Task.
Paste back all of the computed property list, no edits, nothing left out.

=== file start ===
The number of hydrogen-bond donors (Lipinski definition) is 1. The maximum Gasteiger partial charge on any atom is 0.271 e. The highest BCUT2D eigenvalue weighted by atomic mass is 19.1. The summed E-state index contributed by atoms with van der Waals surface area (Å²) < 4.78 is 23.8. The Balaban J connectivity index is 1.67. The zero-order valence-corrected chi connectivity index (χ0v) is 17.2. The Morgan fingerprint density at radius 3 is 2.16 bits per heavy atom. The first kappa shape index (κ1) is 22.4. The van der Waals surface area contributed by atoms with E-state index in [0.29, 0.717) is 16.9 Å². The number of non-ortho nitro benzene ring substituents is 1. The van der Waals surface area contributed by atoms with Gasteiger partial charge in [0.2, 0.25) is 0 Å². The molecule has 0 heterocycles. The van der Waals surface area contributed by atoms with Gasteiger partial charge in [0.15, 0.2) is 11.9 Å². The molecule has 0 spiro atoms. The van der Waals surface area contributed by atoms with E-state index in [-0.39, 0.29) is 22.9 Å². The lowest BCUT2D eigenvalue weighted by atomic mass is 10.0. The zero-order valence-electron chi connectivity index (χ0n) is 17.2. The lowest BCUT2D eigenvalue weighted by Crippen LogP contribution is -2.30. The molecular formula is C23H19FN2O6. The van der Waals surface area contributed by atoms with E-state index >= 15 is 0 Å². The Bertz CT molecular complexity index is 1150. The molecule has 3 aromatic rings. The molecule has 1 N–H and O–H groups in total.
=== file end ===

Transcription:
The number of hydrogen-bond donors (Lipinski definition) is 1. The maximum Gasteiger partial charge on any atom is 0.271 e. The highest BCUT2D eigenvalue weighted by atomic mass is 19.1. The summed E-state index contributed by atoms with van der Waals surface area (Å²) < 4.78 is 23.8. The Balaban J connectivity index is 1.67. The zero-order valence-corrected chi connectivity index (χ0v) is 17.2. The Morgan fingerprint density at radius 3 is 2.16 bits per heavy atom. The first kappa shape index (κ1) is 22.4. The van der Waals surface area contributed by atoms with E-state index in [0.29, 0.717) is 16.9 Å². The number of non-ortho nitro benzene ring substituents is 1. The van der Waals surface area contributed by atoms with Gasteiger partial charge in [0.2, 0.25) is 0 Å². The molecule has 0 heterocycles. The van der Waals surface area contributed by atoms with Gasteiger partial charge in [0.15, 0.2) is 11.9 Å². The molecule has 0 spiro atoms. The van der Waals surface area contributed by atoms with E-state index in [-0.39, 0.29) is 22.9 Å². The lowest BCUT2D eigenvalue weighted by atomic mass is 10.0. The zero-order valence-electron chi connectivity index (χ0n) is 17.2. The lowest BCUT2D eigenvalue weighted by Crippen LogP contribution is -2.30. The molecular formula is C23H19FN2O6. The van der Waals surface area contributed by atoms with E-state index >= 15 is 0 Å². The Bertz CT molecular complexity index is 1150. The molecule has 3 aromatic rings. The molecule has 1 N–H and O–H groups in total.